SANTA FE, N.M. — Only about 15% of commercial vehicles entering the United States are scanned for illegal contraband each year.
But that is about to change, at least at the Santa Teresa port of entry in New Mexico.
The port will be receiving an upgrade in its non-intrusive inspection technology that will allow Customs and Border Protection officials to scan all commercial vehicles entering the country from Mexico.
“This will give an officer a much better picture of what is coming into the country before it gets to him,” said Barry Miller, assistant director of field operations at the CBP El Paso field office. “It gives him a much better risk assessment, whether or not to refer this truck into a cargo dock to spend an hour or an hour and a half being unloaded and loaded back up.”
The upgrade comes as part of pilot program funded by a congressional appropriation of $570 million in fiscal 2019, U.S. Rep. Xochitl Torres Small said during a press call. NII technology is being tested at five ports of entry. The NII equipment will be tested at Santa Teresa in fiscal 2021.
The new scanning equipment will not cause a delay in traffic at the port, said Christopher Sullivan, director of the NII Division, Cargo and Conveyance Security.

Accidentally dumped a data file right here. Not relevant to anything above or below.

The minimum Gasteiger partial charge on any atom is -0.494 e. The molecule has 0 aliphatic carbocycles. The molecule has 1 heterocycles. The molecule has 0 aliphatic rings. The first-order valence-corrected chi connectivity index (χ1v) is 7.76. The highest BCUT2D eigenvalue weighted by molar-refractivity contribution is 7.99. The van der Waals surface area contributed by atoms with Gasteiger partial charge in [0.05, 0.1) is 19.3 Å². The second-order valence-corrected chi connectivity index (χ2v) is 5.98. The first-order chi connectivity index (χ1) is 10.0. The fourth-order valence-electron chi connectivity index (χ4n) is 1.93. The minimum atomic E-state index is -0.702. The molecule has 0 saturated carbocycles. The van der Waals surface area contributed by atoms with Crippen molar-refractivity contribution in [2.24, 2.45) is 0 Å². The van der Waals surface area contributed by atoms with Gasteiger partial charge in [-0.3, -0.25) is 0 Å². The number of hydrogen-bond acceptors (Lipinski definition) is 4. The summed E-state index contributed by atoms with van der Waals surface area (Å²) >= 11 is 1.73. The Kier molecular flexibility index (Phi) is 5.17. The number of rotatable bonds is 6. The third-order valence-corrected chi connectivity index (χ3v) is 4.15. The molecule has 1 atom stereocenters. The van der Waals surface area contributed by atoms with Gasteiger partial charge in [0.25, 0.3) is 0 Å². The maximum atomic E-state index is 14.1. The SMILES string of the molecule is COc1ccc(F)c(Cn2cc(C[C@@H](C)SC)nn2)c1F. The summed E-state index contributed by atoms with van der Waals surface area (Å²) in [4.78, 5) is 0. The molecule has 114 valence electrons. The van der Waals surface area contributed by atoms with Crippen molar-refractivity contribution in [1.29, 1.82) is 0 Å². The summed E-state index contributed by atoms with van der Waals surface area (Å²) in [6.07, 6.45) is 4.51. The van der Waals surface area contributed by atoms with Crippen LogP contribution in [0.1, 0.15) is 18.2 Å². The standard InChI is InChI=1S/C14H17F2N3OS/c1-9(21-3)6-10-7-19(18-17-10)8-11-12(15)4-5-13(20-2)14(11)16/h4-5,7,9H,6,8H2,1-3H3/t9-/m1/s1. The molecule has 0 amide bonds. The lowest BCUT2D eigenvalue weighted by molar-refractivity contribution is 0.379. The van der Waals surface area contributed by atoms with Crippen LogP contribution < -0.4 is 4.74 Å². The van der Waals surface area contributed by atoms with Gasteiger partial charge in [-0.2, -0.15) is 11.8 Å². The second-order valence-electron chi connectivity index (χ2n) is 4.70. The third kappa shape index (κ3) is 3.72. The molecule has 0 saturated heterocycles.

“Right now, pre-primary scanning (before documents are checked) is only done for radiation,” Sullivan said. “We will have X-ray equipment now in the pre-primary lanes. So, it will be scanning every vehicle that comes through commercial lanes.”
Port Director Fernando Thome said Santa Teresa was averaging about 600 commercial vehicles and 1,000 passenger vehicles a day.
NII technology on passenger vehicles will be tested at another port of entry. Nationally, only 1% of passenger vehicles are scanned. More than 3% are scanned in the El Paso sector, which includes New Mexico, Hector A. Mancha Jr., El Paso director of field operations, said during a hearing last fall.
Torres Small said the technology being tested at Santa Teresa will allow officers to scan for “lethal drugs like heroin, methamphetamine and fentanyl, which is the primary driver of the opioid crisis, coming through our land ports of entry.”
“With this new technology, officers will be able to scan more of the cargo within our ports of entry before entering New Mexico and that will dramatically lower the amount of illegal contraband that is being smuggled into our state,” she said.
Sullivan called technology “a game-changer.”
“This helps us identify a substance like fentanyl without touching,” he said. “This technology allows us to go into place like dashboards that we weren’t able to go before.”
Santa Teresa currently has NII technology that allows officers to scan after the initial primary inspection where documents are first checked.
Torres Small and Thome said the technology was instrumental in helping an officer seize 26 pounds of methamphetamine at the port in June.
The drugs were hidden in the cargo space of a vehicle that was entering New Mexico.